The NCAA’s football oversight committee expects to finalize a plan Thursday to allow teams to conduct up to 12 unpadded, slow-speed practices, also know as walk-throughs, during the 14 days before the typical preseason begins in August.
Teams will be permitted up to 20 hours per week of what the NCAA calls countable athletically related activities during those extra two weeks, leading into a normal 29-day preseason practice schedule. The walk-throughs will be part of those 20 hours per week, along with weight training, conditioning, film study and meetings. Players will not be permitted to wear pads or helmets during walk-throughs, which cannot exceed one hour per day.
The football oversight committee has been circulating its proposed schedule to NCAA members as a way to encourage feedback before it is taken before the Division I Council for approval Wednesday, June 17.
Schools have started this week bringing their football players back to campus for voluntary workouts — mostly weight training and conditioning — in team facilities. Some, in recent days, have tested positive for COVID-19 and will continue to be monitored.
Under the oversight committee’s plan, this period of voluntary activities would run until about July 12, depending on the exact date of a team’s opening game.
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That will be followed by two weeks of summer access, which usually happens earlier in the year. During that time, coaches can require up to eight hours per week of weight training, conditioning and film study. Any tweaks made to the plan would likely be surrounding this two-week period.
About July 24, the meetings and walk-throughs can begin. Then 29 days before a team’s first game — Aug. 7 if the opener is Sept. 5 — the usual preseason practice period starts.
Potential start dates for Georgia teams
There has been concern among NCAA officials and athletic administrators that some schools will not be able to start their preseason work soon enough to begin their seasons on time because of restrictions put in place by state and local authorities to fight the coronavirus.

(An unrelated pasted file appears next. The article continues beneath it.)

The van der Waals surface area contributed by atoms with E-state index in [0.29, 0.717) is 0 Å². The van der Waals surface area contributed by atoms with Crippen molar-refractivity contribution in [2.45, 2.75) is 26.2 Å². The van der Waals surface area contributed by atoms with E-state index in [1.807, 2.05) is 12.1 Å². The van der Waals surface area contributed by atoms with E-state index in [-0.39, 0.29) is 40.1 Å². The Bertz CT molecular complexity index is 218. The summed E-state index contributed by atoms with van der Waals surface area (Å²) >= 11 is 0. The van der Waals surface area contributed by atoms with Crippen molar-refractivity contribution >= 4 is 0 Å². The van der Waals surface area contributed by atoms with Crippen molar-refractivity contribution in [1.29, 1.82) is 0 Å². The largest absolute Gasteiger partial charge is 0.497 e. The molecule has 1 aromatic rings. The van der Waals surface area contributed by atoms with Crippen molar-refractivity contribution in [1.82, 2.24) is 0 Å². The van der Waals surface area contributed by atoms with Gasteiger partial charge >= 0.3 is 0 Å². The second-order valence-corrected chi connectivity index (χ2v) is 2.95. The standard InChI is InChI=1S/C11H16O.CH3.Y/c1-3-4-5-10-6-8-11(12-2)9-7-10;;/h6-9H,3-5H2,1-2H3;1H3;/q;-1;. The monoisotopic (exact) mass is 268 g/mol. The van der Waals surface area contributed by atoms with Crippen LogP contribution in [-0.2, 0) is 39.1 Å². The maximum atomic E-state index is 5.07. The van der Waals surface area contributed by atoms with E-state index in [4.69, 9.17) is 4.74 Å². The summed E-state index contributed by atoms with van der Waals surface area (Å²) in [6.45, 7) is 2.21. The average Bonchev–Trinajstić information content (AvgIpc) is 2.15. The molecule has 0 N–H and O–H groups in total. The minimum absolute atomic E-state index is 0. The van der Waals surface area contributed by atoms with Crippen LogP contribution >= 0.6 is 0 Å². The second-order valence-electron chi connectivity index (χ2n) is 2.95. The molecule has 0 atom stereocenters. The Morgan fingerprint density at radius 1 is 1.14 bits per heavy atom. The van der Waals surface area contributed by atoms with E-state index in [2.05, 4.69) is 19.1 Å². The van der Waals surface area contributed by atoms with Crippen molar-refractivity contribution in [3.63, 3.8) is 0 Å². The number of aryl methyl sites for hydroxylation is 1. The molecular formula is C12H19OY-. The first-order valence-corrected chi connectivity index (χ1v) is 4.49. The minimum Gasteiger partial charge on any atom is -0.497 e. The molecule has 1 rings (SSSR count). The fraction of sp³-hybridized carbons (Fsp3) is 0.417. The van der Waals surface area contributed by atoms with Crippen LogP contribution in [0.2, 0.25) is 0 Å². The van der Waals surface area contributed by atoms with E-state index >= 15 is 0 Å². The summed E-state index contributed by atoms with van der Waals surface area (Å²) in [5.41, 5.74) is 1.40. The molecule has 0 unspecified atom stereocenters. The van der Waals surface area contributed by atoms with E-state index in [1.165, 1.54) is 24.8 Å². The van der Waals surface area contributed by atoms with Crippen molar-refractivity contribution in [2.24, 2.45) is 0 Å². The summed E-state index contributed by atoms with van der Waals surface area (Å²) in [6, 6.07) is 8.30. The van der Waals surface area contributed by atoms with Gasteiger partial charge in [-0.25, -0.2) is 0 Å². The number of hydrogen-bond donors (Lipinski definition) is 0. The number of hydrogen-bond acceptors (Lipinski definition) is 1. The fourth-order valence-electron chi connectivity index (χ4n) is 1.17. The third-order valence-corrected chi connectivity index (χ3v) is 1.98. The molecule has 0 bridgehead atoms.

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What will practice look like during a pandemic? The oversight committee won’t be in charge of those details. Those decisions will be made at the school level, guided by local health officials, but medical experts at the conference and NCAA level are also expected to provide guidance.
Todd Berry, executive director for the American Football Coaches Association, said he would expect some coaches to segment their teams, holding multiple practices per day.
Berry said when he was coaching he would use this approach to give players more repetitions and individual attention. Now it could be used to limit exposure just in case a player contracts the virus.
Tulane team physician Greg Stewart, who is heading the American Athletic Conference's COVID-19 advisory panel, said the hope is testing and screening of the players for the coronavirus will go well enough that players won't need to use face coverings during practice.
“But the coaches and staffs would all wear N-95 masks,” Stewart said, referring to the highly protective masks often used by healthcare workers.
If facing coverings are needed for players, Stewart said neck gaiters — stretchy scarves made of lightweight, breathable material — could be the way teams go.